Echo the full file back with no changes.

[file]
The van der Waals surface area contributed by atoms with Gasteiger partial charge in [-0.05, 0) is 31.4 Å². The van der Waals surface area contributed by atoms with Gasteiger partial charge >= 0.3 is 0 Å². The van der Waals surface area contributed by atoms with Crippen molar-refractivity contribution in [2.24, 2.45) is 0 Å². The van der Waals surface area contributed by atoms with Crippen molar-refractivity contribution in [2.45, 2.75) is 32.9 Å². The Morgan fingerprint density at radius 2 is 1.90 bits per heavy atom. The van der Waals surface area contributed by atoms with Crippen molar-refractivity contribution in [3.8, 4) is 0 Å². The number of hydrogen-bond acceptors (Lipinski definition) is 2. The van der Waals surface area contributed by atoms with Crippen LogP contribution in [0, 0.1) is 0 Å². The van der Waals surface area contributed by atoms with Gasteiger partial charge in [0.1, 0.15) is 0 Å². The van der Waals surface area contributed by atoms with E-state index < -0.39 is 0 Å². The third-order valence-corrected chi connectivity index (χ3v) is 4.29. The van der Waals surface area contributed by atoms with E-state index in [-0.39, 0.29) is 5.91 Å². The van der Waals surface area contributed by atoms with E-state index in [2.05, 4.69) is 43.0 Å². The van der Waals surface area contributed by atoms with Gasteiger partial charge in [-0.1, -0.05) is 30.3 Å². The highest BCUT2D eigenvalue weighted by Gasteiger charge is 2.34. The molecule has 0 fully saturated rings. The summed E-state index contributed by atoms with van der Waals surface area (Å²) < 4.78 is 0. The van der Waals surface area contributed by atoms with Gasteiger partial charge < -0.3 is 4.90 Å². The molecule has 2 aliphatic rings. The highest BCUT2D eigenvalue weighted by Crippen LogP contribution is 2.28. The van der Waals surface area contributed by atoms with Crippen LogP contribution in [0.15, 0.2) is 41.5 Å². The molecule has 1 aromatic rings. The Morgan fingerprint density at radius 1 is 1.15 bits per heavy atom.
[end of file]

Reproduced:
The van der Waals surface area contributed by atoms with Gasteiger partial charge in [-0.05, 0) is 31.4 Å². The van der Waals surface area contributed by atoms with Gasteiger partial charge >= 0.3 is 0 Å². The van der Waals surface area contributed by atoms with Crippen molar-refractivity contribution in [2.24, 2.45) is 0 Å². The van der Waals surface area contributed by atoms with Crippen molar-refractivity contribution in [2.45, 2.75) is 32.9 Å². The Morgan fingerprint density at radius 2 is 1.90 bits per heavy atom. The van der Waals surface area contributed by atoms with Crippen molar-refractivity contribution in [3.8, 4) is 0 Å². The number of hydrogen-bond acceptors (Lipinski definition) is 2. The van der Waals surface area contributed by atoms with Crippen LogP contribution in [0, 0.1) is 0 Å². The van der Waals surface area contributed by atoms with Gasteiger partial charge in [0.1, 0.15) is 0 Å². The van der Waals surface area contributed by atoms with E-state index < -0.39 is 0 Å². The third-order valence-corrected chi connectivity index (χ3v) is 4.29. The van der Waals surface area contributed by atoms with E-state index in [-0.39, 0.29) is 5.91 Å². The van der Waals surface area contributed by atoms with E-state index in [2.05, 4.69) is 43.0 Å². The van der Waals surface area contributed by atoms with Gasteiger partial charge in [-0.1, -0.05) is 30.3 Å². The highest BCUT2D eigenvalue weighted by Gasteiger charge is 2.34. The molecule has 0 fully saturated rings. The summed E-state index contributed by atoms with van der Waals surface area (Å²) < 4.78 is 0. The van der Waals surface area contributed by atoms with Gasteiger partial charge < -0.3 is 4.90 Å². The molecule has 2 aliphatic rings. The highest BCUT2D eigenvalue weighted by Crippen LogP contribution is 2.28. The van der Waals surface area contributed by atoms with Crippen LogP contribution in [0.15, 0.2) is 41.5 Å². The molecule has 1 aromatic rings. The Morgan fingerprint density at radius 1 is 1.15 bits per heavy atom.